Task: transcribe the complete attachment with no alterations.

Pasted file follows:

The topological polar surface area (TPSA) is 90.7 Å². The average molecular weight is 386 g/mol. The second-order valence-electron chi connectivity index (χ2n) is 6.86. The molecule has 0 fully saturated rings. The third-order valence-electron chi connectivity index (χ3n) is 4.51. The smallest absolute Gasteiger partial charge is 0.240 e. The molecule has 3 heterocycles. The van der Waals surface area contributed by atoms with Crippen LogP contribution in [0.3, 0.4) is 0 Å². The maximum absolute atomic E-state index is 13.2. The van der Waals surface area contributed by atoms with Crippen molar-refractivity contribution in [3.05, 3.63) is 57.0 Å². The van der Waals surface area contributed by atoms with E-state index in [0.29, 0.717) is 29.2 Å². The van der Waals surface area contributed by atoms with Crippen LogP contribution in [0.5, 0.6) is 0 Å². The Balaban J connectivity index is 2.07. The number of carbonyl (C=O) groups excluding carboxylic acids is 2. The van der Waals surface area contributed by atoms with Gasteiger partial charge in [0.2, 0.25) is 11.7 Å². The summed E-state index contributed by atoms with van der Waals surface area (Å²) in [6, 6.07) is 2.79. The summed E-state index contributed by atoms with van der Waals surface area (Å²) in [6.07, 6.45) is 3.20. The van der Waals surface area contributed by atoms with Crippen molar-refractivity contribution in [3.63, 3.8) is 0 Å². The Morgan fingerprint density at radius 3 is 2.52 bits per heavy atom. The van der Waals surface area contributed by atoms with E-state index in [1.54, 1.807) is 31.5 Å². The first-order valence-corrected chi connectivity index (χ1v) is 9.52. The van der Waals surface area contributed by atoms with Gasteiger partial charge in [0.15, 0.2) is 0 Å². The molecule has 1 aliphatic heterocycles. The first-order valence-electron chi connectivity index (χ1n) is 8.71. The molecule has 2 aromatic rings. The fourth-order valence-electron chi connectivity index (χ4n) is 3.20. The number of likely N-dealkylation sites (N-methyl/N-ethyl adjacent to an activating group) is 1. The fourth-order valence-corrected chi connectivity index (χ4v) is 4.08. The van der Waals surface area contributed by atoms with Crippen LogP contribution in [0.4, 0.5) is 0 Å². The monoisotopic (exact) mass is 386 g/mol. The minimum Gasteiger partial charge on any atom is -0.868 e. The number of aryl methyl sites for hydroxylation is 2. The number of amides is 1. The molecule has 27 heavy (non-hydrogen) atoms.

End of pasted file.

The topological polar surface area (TPSA) is 90.7 Å². The average molecular weight is 386 g/mol. The second-order valence-electron chi connectivity index (χ2n) is 6.86. The molecule has 0 fully saturated rings. The third-order valence-electron chi connectivity index (χ3n) is 4.51. The smallest absolute Gasteiger partial charge is 0.240 e. The molecule has 3 heterocycles. The van der Waals surface area contributed by atoms with Crippen LogP contribution in [0.3, 0.4) is 0 Å². The maximum absolute atomic E-state index is 13.2. The van der Waals surface area contributed by atoms with Crippen molar-refractivity contribution in [3.05, 3.63) is 57.0 Å². The van der Waals surface area contributed by atoms with E-state index in [0.29, 0.717) is 29.2 Å². The van der Waals surface area contributed by atoms with Crippen LogP contribution in [0.5, 0.6) is 0 Å². The Balaban J connectivity index is 2.07. The number of carbonyl (C=O) groups excluding carboxylic acids is 2. The van der Waals surface area contributed by atoms with Gasteiger partial charge in [0.2, 0.25) is 11.7 Å². The summed E-state index contributed by atoms with van der Waals surface area (Å²) in [6, 6.07) is 2.79. The summed E-state index contributed by atoms with van der Waals surface area (Å²) in [6.07, 6.45) is 3.20. The van der Waals surface area contributed by atoms with Crippen molar-refractivity contribution in [3.63, 3.8) is 0 Å². The Morgan fingerprint density at radius 3 is 2.52 bits per heavy atom. The van der Waals surface area contributed by atoms with E-state index in [1.54, 1.807) is 31.5 Å². The first-order valence-corrected chi connectivity index (χ1v) is 9.52. The van der Waals surface area contributed by atoms with Gasteiger partial charge in [0.15, 0.2) is 0 Å². The molecule has 1 aliphatic heterocycles. The first-order valence-electron chi connectivity index (χ1n) is 8.71. The molecule has 2 aromatic rings. The fourth-order valence-electron chi connectivity index (χ4n) is 3.20. The number of likely N-dealkylation sites (N-methyl/N-ethyl adjacent to an activating group) is 1. The fourth-order valence-corrected chi connectivity index (χ4v) is 4.08. The van der Waals surface area contributed by atoms with Crippen LogP contribution in [0.4, 0.5) is 0 Å². The monoisotopic (exact) mass is 386 g/mol. The minimum Gasteiger partial charge on any atom is -0.868 e. The number of aryl methyl sites for hydroxylation is 2. The number of amides is 1. The molecule has 27 heavy (non-hydrogen) atoms.